In early 1973, Diffie left on an indefinite leave to travel and work on the problem full time. Perhaps unconsciously following his family’s historical orientation, Diffie made a methodical reading of David Kahn’s The Codebreakers the centerpiece of his work. This led Diffie to an understanding of the requirements that a cryptographic system would need to satisfy.
An early benefit of this journey was Diffie’s union with his wife, Mary Lynn Fischer. He describes her as his first discovery, without which he would not have made any of the others.
In the summer of 1974, Diffie was advised to look up Martin Hellman when he returned to Stanford. The meeting quickly extended over dinner to their wives Mary and Dorothy. The harmony between the two families nourished a collaboration between Diffie and Hellman which was intense for the next four years and led to their discovery and implementation of public-key cryptography. Public-key cryptography solved both of the problems that had been nagging Diffie for years. It allowed negotiation of secret cryptographic keys between people who did not previously know any common secret and it provided a “digital signature” that could enable authentication of online communication.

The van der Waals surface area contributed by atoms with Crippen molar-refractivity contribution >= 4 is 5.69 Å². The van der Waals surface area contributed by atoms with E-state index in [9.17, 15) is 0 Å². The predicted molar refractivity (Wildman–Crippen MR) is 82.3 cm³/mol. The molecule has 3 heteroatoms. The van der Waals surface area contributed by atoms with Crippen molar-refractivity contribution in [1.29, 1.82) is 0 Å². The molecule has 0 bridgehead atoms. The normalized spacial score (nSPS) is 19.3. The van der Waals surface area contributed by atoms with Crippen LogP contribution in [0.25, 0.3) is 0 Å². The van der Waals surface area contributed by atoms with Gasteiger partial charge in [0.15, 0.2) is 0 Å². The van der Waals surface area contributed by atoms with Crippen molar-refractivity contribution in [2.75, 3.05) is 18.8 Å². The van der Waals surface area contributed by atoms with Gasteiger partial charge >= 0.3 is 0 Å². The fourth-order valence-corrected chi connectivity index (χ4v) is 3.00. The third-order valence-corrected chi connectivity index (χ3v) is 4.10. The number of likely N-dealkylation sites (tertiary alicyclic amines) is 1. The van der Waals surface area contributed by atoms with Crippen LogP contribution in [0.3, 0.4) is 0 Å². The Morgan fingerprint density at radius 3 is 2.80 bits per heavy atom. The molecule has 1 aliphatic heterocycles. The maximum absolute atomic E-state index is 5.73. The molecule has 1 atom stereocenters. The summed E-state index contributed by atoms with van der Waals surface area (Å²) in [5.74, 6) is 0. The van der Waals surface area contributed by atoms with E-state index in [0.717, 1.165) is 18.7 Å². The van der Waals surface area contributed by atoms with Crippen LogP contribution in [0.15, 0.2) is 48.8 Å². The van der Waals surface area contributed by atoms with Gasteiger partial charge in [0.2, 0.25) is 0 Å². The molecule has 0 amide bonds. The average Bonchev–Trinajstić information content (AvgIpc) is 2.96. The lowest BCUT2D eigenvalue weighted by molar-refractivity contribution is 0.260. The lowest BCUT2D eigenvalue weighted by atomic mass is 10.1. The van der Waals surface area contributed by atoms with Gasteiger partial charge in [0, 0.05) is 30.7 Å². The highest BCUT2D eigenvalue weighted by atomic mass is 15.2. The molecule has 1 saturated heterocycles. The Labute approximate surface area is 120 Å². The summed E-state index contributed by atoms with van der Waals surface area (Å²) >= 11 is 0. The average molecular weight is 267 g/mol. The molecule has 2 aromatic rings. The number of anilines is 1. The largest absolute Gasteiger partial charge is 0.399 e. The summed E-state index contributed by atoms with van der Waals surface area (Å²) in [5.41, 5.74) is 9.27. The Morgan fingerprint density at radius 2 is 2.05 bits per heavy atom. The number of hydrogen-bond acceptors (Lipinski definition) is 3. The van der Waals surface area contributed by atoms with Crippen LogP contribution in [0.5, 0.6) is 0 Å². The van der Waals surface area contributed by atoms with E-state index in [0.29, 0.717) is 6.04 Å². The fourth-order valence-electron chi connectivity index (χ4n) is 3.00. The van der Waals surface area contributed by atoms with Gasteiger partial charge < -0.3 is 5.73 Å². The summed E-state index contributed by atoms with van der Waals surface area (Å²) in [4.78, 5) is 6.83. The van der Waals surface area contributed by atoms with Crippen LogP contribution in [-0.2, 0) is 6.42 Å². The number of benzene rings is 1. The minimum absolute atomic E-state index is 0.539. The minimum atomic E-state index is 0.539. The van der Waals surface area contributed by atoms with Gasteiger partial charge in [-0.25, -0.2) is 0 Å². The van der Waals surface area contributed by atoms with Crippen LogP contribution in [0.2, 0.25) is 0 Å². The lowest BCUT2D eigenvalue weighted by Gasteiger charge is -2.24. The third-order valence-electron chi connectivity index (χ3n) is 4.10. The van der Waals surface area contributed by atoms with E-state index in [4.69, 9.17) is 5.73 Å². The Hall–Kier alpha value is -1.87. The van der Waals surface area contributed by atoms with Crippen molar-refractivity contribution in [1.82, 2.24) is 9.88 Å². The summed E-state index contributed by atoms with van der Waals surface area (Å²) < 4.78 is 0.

Diffie and Hellman’s work was published in their November 1976 paper, “New Directions in Cryptography.” This work transformed cryptography and laid the foundation for secure information exchange on the Internet.
Diffie spent the 1980’s working as the manager of secure systems research at Northern Telecom and moved to Sun Microsystems in 1991, where he remained as the chief security officer until 2009. He continued to adamantly work to protect the individual and business right to use encryption, leading to the book he co-authored with Susan Landau, “Privacy on the Line, the Politics of Wiretapping and Encryption.”
Diffie is a fellow of the Marconi Society, the Franklin Institute, and the National Inventors Hall of Fame. Most recently, he has been elected to the National Academy of Engineering and the Royal Society of London.
Additional accolades attributed to Diffie are the IEEE Donald G. Fink Prize Paper Award in 1981, the Paris Kanellakis Theory and Practice Award in 1996 (with Martin Hellman, Ralph Merkle, Ronald Rivest and Adi Shamir), the Golden Jubilee Award for Technological Innovation from the IEEE Information Theory Society in 1998, and the IEEE Richard W. Hamming Medal in 2010.